That’s not to say all of the other issues should be ignored. For example, Democrats should also remind the voting public that Republicans showed their cowardice, lack of respect for law and police, and indeed, Democracy itself, in supporting the January 6th riot in the U.S. capitol. Work the hell out of  video footage of violent thugs in the red hats, Confederate and Nazi regalia. Make Sens. Hawley, Groveling Graham and Cancun Cruz poster boys for the G.O.P., even though none of them are up for re-election in 2022. Show video of Republican candidates who are running in swing districts squirming when asked about their views of the 2006 riot. Gladys Sicknick, mother of officer Brian Sicknick, who died because of the riot, recently put it in terms Dems should emulate. As Melanie Zanona and Nicholas Wu report at Politico,  “Not having a January 6 Commission to look into exactly what occurred is a slap in the faces of all the officers who did their jobs that day,” Gladys Sicknick said in a statement provided to POLITICO. “I suggest that all Congressmen and Senators who are against this Bill visit my son’s grave in Arlington National Cemetery and, while there, think about what their hurtful decisions will do to those officers who will be there for them going forward….Putting politics aside, wouldn’t they want to know the truth of what happened on January 6? If not, they do not deserve to have the jobs they were elected to do,” she added.”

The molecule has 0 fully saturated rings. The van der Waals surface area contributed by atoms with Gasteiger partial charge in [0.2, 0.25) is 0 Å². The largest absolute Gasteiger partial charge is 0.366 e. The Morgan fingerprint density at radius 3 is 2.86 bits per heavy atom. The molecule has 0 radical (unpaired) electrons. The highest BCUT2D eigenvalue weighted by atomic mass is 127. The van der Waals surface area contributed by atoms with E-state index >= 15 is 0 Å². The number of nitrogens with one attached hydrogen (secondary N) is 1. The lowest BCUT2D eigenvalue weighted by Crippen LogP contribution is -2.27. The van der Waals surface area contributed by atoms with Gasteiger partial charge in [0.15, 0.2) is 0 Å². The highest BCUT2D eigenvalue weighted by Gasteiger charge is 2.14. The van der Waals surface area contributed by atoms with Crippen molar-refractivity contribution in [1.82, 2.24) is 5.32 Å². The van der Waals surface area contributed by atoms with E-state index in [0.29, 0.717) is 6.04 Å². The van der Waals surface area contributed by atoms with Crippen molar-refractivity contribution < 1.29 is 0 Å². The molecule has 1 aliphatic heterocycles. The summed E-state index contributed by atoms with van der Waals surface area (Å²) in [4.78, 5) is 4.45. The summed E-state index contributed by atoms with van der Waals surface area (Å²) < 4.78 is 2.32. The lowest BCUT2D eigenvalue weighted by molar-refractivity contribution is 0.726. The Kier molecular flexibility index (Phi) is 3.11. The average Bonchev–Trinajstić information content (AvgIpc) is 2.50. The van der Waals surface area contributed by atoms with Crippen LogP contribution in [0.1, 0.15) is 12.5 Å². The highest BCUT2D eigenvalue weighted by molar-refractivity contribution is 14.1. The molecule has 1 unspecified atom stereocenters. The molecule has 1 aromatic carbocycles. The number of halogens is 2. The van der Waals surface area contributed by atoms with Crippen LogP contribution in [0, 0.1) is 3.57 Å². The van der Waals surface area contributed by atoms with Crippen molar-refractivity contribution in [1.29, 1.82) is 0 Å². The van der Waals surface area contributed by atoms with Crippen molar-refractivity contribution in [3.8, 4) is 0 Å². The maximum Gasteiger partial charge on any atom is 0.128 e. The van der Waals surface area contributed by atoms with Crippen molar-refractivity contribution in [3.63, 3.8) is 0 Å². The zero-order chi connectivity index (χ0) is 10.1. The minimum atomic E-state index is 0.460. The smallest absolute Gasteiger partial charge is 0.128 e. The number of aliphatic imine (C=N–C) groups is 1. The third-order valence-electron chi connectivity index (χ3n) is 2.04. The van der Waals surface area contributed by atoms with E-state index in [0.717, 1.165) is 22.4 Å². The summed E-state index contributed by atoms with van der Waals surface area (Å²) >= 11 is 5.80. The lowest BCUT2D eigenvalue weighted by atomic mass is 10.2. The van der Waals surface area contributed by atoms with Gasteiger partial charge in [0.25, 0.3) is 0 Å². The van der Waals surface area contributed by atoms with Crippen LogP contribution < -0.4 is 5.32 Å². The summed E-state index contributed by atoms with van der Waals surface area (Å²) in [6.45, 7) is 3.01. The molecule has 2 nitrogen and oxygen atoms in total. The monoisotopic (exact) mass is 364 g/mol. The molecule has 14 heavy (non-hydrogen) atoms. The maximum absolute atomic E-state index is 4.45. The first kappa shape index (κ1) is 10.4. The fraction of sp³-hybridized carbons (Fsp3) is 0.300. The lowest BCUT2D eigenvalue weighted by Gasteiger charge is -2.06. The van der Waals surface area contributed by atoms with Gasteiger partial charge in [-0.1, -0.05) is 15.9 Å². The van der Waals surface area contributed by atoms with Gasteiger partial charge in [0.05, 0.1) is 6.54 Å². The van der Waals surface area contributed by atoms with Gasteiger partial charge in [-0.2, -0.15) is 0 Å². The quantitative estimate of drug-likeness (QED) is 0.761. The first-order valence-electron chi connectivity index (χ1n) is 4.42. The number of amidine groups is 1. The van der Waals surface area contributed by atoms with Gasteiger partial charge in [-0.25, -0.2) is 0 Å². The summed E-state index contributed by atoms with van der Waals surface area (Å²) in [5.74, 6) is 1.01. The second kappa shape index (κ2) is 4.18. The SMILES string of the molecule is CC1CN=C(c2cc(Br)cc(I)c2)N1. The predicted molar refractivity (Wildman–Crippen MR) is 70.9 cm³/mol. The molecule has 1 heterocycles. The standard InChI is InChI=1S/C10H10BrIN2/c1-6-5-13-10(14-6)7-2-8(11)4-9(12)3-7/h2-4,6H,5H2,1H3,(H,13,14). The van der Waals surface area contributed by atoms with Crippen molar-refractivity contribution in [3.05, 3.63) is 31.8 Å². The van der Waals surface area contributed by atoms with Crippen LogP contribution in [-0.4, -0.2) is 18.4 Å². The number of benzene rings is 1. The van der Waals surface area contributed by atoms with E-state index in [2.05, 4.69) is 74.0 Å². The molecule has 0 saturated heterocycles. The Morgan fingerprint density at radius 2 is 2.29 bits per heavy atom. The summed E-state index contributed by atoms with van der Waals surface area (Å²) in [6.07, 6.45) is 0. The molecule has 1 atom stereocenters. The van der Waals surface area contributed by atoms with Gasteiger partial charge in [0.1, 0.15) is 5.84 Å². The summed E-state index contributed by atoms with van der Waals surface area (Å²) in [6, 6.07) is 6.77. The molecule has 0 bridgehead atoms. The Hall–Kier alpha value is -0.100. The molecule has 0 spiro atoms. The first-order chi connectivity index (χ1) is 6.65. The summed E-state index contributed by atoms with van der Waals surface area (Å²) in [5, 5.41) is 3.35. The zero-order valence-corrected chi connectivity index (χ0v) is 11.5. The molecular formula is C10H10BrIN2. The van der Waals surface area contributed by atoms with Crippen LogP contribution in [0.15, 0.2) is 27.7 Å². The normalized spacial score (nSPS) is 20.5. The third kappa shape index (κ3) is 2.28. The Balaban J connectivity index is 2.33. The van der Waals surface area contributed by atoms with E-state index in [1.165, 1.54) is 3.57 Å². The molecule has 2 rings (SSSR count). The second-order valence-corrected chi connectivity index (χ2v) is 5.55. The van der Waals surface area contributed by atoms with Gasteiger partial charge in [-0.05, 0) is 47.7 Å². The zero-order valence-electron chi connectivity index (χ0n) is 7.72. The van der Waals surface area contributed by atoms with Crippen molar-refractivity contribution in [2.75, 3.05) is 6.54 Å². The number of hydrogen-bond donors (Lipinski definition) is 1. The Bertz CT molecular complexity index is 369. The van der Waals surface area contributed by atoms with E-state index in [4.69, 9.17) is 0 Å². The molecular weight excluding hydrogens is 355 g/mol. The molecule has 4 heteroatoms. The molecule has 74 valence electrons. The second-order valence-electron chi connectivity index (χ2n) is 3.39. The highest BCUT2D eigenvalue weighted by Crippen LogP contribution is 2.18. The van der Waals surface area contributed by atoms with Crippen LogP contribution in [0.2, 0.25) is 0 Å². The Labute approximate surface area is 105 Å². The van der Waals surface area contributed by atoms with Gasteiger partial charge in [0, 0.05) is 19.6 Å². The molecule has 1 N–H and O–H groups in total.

NYT columnist Thomas B. Edsall probes the political ramifications of “wokeness” and shares a couple of salient observations, including this from TDS editor Ed Kilgore: “In a piece in New York magazine, “Is ‘Anti-Wokeness’ the New Ideology of the Republican Party?” Ed Kilgore makes the case that for Republicans Casting a really wide range of ideas and policies as too woke and anyone who is critical of them as being canceled by out-of-control liberals is becoming an important strategy and tool on the right — in fact, this cancel culture/woke discourse could become the organizing idea of the post-Trump-presidency Republican Party. This approach is particularly attractive to conservative politicians and strategists, Kilgore continued, because It allows them and their supporters to pose as innocent victims of persecution rather than as aggressive culture warriors seeking to defend their privileges and reverse social change.” Edsall also quotes NYU social psychologist Jonathan Haidt: “Wokeness is kryptonite for the Democrats. Most people hate it, other than the progressive activists. If you just look at Americans’ policy preferences, Dems should be winning big majorities. But we have strong negative partisanship, and when people are faced with a party that seems to want to defund the police and rename schools, rather than open them, all while crime is rising and kids’ welfare is falling, the left flank of the party is just so easy for Republicans to run against.”